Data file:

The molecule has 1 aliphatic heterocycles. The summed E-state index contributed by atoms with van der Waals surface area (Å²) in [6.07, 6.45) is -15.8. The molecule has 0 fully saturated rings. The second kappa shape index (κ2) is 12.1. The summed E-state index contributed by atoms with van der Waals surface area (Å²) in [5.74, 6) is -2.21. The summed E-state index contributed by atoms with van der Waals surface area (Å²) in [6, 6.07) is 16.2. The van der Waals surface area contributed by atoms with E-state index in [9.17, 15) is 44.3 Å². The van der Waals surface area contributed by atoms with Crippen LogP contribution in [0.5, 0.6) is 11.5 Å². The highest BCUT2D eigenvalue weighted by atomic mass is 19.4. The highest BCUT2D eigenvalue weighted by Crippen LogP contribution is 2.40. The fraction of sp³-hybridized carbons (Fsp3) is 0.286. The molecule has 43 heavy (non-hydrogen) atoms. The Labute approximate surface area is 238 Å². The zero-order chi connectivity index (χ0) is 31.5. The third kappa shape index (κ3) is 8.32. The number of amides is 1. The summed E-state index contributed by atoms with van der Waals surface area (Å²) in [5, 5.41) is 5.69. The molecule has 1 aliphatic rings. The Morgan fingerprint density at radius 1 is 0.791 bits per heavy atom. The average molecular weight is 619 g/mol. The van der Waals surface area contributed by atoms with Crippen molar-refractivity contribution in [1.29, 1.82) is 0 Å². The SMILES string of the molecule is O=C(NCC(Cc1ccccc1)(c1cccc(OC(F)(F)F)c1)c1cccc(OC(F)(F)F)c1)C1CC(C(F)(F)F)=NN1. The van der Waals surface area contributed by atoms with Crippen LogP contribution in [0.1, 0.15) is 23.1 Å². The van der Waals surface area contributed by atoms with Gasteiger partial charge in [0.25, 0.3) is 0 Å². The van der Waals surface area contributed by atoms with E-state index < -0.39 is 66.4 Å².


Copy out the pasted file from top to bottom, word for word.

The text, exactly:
The molecule has 1 aliphatic heterocycles. The summed E-state index contributed by atoms with van der Waals surface area (Å²) in [6.07, 6.45) is -15.8. The molecule has 0 fully saturated rings. The second kappa shape index (κ2) is 12.1. The summed E-state index contributed by atoms with van der Waals surface area (Å²) in [5.74, 6) is -2.21. The summed E-state index contributed by atoms with van der Waals surface area (Å²) in [6, 6.07) is 16.2. The van der Waals surface area contributed by atoms with E-state index in [9.17, 15) is 44.3 Å². The van der Waals surface area contributed by atoms with Crippen LogP contribution in [0.5, 0.6) is 11.5 Å². The highest BCUT2D eigenvalue weighted by atomic mass is 19.4. The highest BCUT2D eigenvalue weighted by Crippen LogP contribution is 2.40. The fraction of sp³-hybridized carbons (Fsp3) is 0.286. The molecule has 43 heavy (non-hydrogen) atoms. The Labute approximate surface area is 238 Å². The zero-order chi connectivity index (χ0) is 31.5. The third kappa shape index (κ3) is 8.32. The number of amides is 1. The summed E-state index contributed by atoms with van der Waals surface area (Å²) in [5, 5.41) is 5.69. The molecule has 1 aliphatic rings. The Morgan fingerprint density at radius 1 is 0.791 bits per heavy atom. The average molecular weight is 619 g/mol. The van der Waals surface area contributed by atoms with Crippen molar-refractivity contribution in [1.29, 1.82) is 0 Å². The SMILES string of the molecule is O=C(NCC(Cc1ccccc1)(c1cccc(OC(F)(F)F)c1)c1cccc(OC(F)(F)F)c1)C1CC(C(F)(F)F)=NN1. The van der Waals surface area contributed by atoms with Crippen LogP contribution in [0.1, 0.15) is 23.1 Å². The van der Waals surface area contributed by atoms with Gasteiger partial charge in [0.25, 0.3) is 0 Å². The van der Waals surface area contributed by atoms with E-state index < -0.39 is 66.4 Å².